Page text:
• This stage means that the cat’s kidneys are now functioning between 15% and 25%. At this point, the kidneys are no longer able to adequately filter out all of the toxins and waste products of the body, and the cat may be starting to develop more noticeable symptoms of kidney disease.
  • This is diagnosed by seeing a creatinine level between 3.0 and 6.0 and abnormal electrolytes on blood work.
  • There is moderate renal azotemia, which is the accumulation of waste products in the blood
    (a measure called BUN, or blood urea nitrogen), and probably other symptoms are visible as well.
  • The primary symptoms are increased drinking and urination, increased nausea, which will usually manifest as decreased appetite, being pickier with foods, and an increase in vomiting. Hypertension is often present, and cats are more prone to secondary bladder infections.

During stage III, cats can lose up to 85% of kidney function. Now, the dangers are very real and without proper treatment the inevitable will happen much sooner. The same tests that can help diagnose CKD in stage II can be used once more and by now the creatinine and electrolyte levels will be even more alarming.

The same signs that may have already surfaced in stage II may become more severe, but other things can start to happen as well. In stage III, a cat’s coat may seem worse for wear. Bladder infections, nausea and vomiting are also not uncommon.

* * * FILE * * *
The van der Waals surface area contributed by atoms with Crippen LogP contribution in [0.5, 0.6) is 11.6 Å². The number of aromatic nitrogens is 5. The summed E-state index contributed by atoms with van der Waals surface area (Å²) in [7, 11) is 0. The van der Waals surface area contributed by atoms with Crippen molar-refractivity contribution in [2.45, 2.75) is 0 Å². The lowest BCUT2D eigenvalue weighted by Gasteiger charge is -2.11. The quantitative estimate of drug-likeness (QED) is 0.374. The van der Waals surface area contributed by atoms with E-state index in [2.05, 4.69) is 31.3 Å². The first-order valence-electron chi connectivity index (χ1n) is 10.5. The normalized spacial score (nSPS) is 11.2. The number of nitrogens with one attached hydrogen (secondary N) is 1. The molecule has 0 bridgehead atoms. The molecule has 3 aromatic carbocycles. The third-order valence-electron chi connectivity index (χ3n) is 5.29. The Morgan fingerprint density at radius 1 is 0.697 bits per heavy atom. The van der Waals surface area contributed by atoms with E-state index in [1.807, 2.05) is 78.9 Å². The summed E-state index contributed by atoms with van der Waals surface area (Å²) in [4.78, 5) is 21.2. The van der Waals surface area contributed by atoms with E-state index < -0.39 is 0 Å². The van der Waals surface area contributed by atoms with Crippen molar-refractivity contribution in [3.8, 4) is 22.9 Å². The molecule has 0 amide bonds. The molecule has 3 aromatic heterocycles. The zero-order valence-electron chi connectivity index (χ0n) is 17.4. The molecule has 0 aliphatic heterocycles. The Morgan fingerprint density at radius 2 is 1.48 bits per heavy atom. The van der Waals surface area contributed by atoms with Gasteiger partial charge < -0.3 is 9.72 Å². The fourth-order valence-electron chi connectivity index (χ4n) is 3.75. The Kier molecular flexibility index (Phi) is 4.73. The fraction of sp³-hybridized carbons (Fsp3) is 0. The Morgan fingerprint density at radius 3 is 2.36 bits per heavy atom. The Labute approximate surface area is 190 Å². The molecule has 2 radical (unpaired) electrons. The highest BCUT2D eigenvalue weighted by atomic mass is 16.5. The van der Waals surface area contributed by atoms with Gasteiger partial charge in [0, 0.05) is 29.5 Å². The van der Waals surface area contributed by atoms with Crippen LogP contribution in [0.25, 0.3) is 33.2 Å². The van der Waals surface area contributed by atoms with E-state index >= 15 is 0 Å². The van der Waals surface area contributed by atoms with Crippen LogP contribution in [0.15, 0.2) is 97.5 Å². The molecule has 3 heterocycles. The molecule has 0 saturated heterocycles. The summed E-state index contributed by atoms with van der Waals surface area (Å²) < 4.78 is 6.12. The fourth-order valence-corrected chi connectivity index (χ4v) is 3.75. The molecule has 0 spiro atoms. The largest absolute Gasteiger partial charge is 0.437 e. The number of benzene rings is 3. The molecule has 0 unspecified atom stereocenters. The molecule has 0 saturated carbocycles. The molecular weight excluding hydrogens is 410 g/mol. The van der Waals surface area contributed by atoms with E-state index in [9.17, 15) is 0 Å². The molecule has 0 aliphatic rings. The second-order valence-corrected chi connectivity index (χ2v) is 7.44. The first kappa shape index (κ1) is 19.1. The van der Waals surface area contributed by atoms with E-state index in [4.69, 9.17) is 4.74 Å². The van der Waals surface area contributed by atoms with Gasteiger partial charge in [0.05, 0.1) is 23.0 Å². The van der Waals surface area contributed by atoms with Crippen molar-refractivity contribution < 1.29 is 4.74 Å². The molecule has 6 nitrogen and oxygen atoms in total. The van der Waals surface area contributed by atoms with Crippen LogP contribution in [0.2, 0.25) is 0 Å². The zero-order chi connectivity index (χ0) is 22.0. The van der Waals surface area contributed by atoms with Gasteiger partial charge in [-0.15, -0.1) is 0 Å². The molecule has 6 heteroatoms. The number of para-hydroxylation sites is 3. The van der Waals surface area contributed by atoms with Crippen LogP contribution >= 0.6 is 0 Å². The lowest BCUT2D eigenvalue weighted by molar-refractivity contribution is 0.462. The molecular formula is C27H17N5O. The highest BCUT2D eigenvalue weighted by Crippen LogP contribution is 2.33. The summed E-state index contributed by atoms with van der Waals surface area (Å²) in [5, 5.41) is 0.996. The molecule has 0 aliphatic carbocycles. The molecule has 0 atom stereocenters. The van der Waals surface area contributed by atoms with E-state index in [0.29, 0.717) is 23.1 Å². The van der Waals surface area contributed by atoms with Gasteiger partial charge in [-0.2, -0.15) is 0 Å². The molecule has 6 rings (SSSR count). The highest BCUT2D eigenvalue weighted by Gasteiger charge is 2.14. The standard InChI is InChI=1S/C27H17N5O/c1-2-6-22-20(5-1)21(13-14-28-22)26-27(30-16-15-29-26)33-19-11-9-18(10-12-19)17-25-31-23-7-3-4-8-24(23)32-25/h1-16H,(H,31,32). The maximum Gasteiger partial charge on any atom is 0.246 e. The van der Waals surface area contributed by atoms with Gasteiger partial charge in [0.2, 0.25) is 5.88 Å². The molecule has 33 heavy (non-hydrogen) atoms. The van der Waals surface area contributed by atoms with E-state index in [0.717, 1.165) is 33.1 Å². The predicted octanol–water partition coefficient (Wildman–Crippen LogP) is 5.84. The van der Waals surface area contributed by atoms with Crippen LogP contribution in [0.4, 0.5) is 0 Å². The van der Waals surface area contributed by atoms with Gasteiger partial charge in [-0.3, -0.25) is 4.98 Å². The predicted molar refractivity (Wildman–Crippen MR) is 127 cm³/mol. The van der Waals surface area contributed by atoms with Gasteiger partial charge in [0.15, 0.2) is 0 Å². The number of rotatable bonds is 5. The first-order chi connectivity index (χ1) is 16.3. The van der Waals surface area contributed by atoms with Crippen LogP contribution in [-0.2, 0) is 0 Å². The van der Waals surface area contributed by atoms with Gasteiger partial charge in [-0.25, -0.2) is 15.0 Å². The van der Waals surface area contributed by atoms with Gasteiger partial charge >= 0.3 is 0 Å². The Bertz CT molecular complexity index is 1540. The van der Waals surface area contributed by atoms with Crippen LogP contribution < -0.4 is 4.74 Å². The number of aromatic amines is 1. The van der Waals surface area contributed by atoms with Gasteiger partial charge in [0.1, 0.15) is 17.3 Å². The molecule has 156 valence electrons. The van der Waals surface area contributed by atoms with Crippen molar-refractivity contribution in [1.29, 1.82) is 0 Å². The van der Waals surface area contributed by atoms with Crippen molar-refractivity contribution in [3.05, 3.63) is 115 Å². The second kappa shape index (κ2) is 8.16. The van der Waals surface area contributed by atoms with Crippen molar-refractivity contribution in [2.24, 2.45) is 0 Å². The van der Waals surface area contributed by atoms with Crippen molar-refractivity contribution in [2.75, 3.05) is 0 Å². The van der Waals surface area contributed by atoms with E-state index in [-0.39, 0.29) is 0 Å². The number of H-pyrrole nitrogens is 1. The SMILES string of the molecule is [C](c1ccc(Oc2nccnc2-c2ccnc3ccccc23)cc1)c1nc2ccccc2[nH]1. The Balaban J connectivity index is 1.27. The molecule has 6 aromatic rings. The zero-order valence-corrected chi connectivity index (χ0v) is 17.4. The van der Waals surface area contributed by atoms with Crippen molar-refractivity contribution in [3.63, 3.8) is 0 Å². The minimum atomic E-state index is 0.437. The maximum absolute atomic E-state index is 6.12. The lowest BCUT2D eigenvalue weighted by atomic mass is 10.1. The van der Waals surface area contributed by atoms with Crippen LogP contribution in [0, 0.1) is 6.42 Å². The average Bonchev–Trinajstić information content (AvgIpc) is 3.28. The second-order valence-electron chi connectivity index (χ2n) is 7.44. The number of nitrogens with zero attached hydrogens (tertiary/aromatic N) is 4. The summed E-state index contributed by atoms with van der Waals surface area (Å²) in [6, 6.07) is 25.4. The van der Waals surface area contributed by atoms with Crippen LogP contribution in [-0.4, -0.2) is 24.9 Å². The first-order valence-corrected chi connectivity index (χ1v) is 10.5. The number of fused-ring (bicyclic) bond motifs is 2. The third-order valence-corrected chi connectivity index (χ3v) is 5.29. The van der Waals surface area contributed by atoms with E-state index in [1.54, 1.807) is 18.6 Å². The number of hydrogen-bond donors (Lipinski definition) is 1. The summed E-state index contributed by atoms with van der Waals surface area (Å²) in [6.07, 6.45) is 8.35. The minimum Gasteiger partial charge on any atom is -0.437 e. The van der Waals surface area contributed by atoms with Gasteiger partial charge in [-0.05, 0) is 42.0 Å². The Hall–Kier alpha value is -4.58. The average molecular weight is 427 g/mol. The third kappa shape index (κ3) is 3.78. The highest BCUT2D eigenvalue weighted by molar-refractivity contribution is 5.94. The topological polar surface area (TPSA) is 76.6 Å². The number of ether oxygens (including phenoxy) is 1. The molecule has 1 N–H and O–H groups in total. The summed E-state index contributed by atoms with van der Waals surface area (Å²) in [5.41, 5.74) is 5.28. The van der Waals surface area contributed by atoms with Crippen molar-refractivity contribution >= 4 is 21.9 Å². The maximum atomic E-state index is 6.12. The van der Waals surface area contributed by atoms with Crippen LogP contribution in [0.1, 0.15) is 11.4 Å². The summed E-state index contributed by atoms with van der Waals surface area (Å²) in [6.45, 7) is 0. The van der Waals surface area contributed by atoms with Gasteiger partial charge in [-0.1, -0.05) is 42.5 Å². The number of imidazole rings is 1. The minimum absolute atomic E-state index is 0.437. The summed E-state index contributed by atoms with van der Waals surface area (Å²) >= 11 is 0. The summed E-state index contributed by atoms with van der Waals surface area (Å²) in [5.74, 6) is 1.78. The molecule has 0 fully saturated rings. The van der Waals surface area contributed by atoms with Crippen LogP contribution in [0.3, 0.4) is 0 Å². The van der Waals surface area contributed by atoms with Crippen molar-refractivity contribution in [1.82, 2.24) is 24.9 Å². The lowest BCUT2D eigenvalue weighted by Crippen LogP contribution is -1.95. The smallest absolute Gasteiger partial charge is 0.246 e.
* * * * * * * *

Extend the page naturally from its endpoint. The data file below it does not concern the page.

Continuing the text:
If a treatment plan has not already been designed and implemented, it should be prioritized immediately.


  • This stage means that the cat’s kidneys are now functioning at less than 15% and 25%.
  • There is severe renal azotemia, which is the accumulation of waste products in the blood
    (a measure called BUN, or blood urea nitrogen), and probably other symptoms are visible as well.
  • The focus is on supportive care and increasing quality of life. This is diagnosed by seeing a creatinine level higher than 6.0, and in most cases, an elevated phosphorus level.
  • The primary symptoms at this stage are extreme nausea, to the point of not eating, and lethargy.

The amount of protein passed in urine and the presence of elevated blood pressure are also factored into the staging process. 

Symptoms in a cat with stage IV CKD cannot be missed. More than 85% of kidney function has been lost and the irreversible damage is at its peak. Cats that have reached stage IV don’t have much longer to live, perhaps not even a year.

By now, additional symptoms can include dark urine, diarrhea, bloating, lethargy, mouth sores, bad breath and anemia. Quality of life has greatly declined in stage IV.

Managing the disease may not be as effective anymore and supportive treatment may not be enough. You need to make a decision about your cat’s condition and how long he or she can endure it.

previous arrow
next arrow
Print Friendly, PDF & Email